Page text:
“If you are not building the strategy of product distribution into what you are doing, then you are relying entirely on a form of running into a field with a large metal pole hoping that lightning will strike, and that’s not usually a winning strategy.” #truth

4. Brian Dean | How to Promote Your Content Like a Boss

Brian Dean of Backlinko shared the struggles and strategies of promoting content. He pointed out that with 70 million WordPress blogs posted every month (and, not to mention, that 94% of blogs get zero links), it’s even harder to get eyes on your content. His promotion rule of thumb? Spend 20 percent of your time creating content and 80 percent promoting that content.

Here are a few of my favorite tips that Brian gave for furthering your promotion efforts:

  • Create content for the “Linkerati,” not just for your customers. The “Linkerati” (a term originally coined by Rand Fishkin) is a group of bloggers and journalists in your industry that are interested in reading your content and will ultimately be more willing to share it. By targeting this audience and finding ways to repurpose relevant content, you can increase your blog views and links. 
  • Expand your social posts by pulling out blog content in the social caption itself. Give users a taste of your content and take advantage of native content on social. Bonus tip! He even shared a LinkedIn post template to try out:

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  • Use the “Jedi Mind Trick.” Brian drives home the importance of sharing your new content with a small group of people before it goes live to give these potential influencers a heads-up. However, he warned not to ask them for a link or share. If they find the content valuable, they’ll reshare it. Your outreach method is more about building relationships than simply getting shares.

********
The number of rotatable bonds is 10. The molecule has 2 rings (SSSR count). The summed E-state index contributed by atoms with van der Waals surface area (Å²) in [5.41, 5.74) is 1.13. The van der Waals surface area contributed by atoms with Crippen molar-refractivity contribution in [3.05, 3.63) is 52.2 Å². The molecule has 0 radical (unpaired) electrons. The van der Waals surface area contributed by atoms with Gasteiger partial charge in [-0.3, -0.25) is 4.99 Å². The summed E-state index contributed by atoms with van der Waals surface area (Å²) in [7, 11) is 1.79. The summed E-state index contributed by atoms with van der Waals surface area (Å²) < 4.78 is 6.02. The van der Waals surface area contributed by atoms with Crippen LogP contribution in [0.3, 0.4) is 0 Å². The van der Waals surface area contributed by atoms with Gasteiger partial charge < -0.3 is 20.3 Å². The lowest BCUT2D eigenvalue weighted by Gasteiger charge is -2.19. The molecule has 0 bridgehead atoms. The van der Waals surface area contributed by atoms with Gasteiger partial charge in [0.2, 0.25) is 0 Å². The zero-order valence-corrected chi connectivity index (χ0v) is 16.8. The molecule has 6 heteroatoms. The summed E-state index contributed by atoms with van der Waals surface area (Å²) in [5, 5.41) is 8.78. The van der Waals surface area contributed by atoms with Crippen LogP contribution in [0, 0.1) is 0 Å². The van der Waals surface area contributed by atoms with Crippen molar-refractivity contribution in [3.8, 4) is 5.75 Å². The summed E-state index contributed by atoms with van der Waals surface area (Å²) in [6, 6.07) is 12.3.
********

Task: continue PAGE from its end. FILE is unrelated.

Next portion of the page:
5. Dana DiTomaso | Red Flags: Use a discovery process to go from red flags to green lights

This talk hit home for agency workers and freelancers. You’ve likely experienced those projects where, mid-way through, you uncover a significant scope change, a new functionality requirement or evolving stakeholder input. This results in duplicated efforts and redoing previous work.

To avoid these pitfalls, Dana DiTomaso from Kick Point Media demonstrated a vital project element: The Discovery Process. This is something we at SiteCrafting wholeheartedly support and put into practice in our own project process.

The discovery phase uncovers things such as:

  • Who are the stakeholders involved in the project and what are their hopes and dreams?
  • What problems has your client encountered with other vendors? How can you learn from these past mistakes?
  • Does the client have access to analytics that you can use?
  • What are their digital marketing efforts? Are they currently running digital ads? What social media platforms do they use? 
  • What are their brand guidelines? 
  • What are their website goals and needs?

Dana also recommends doing an inventory of all the customer touchpoints to incorporate into your overall plan. This plan should include these key pieces:

  • Goal charter
  • Analytics plan
  • Website blueprint 
  • Marketing strategy and tactics

A final piece of advice from Dana: Sometimes the answer to the client is, “You don’t need this.” Taking the time to research, align teams and expectations, and develop a complete plan of action will ultimately help guide your client and produce a successful outcome. 

MVP Presentation

I couldn’t not give a shoutout to Michael King for his short-film, er, presentation, on technical SEO. Think you’ve seen it all when it comes to presentation formats? Think again! Michael, Founder and Managing Director of iPullRank, shared a handful of technical SEO tips and tactics in an action movie-like animated presentation complete with an engaging storyline and characters. This was a great talk full of tips on using existing tools and methods, some of which aren’t widely used. Want to get different results from everybody else? Then you’ll need to do what others aren’t doing.

Final Thoughts

Overall, virtual MozCon 2020 was filled with engaging, valuable discussions as you would expect from their in-person conferences. Our team is excited to take what we’ve learned, put it into practice and explore new tools to better our SEO efforts. We hope this review sparked some ideas of how you can level up in your own work.

Did you attend MozCon 2020 too? Tweet us (@sitecrafting) and let us know your favorite presentations and takeaways!